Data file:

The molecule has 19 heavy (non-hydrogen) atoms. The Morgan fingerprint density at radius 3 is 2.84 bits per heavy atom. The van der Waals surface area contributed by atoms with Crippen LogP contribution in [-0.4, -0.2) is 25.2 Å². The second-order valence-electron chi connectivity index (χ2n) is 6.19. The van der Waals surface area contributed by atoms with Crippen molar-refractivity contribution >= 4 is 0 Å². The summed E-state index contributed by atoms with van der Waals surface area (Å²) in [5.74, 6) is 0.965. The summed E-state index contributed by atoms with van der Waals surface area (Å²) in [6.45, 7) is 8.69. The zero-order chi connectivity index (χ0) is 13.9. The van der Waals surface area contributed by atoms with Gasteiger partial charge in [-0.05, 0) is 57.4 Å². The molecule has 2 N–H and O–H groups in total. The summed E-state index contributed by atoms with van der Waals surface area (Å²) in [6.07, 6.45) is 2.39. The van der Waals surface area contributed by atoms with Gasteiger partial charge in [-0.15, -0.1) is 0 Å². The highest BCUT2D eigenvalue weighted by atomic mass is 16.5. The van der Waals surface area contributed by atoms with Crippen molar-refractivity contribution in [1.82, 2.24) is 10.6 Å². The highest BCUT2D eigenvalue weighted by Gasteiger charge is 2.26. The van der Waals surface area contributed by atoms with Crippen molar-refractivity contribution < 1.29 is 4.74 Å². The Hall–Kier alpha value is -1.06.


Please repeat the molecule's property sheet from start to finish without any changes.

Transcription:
The molecule has 19 heavy (non-hydrogen) atoms. The Morgan fingerprint density at radius 3 is 2.84 bits per heavy atom. The van der Waals surface area contributed by atoms with Crippen LogP contribution in [-0.4, -0.2) is 25.2 Å². The second-order valence-electron chi connectivity index (χ2n) is 6.19. The van der Waals surface area contributed by atoms with Crippen molar-refractivity contribution >= 4 is 0 Å². The summed E-state index contributed by atoms with van der Waals surface area (Å²) in [5.74, 6) is 0.965. The summed E-state index contributed by atoms with van der Waals surface area (Å²) in [6.45, 7) is 8.69. The zero-order chi connectivity index (χ0) is 13.9. The van der Waals surface area contributed by atoms with Gasteiger partial charge in [-0.05, 0) is 57.4 Å². The molecule has 2 N–H and O–H groups in total. The summed E-state index contributed by atoms with van der Waals surface area (Å²) in [6.07, 6.45) is 2.39. The van der Waals surface area contributed by atoms with Gasteiger partial charge in [-0.15, -0.1) is 0 Å². The highest BCUT2D eigenvalue weighted by atomic mass is 16.5. The van der Waals surface area contributed by atoms with Crippen molar-refractivity contribution in [1.82, 2.24) is 10.6 Å². The highest BCUT2D eigenvalue weighted by Gasteiger charge is 2.26. The van der Waals surface area contributed by atoms with Crippen molar-refractivity contribution < 1.29 is 4.74 Å². The Hall–Kier alpha value is -1.06.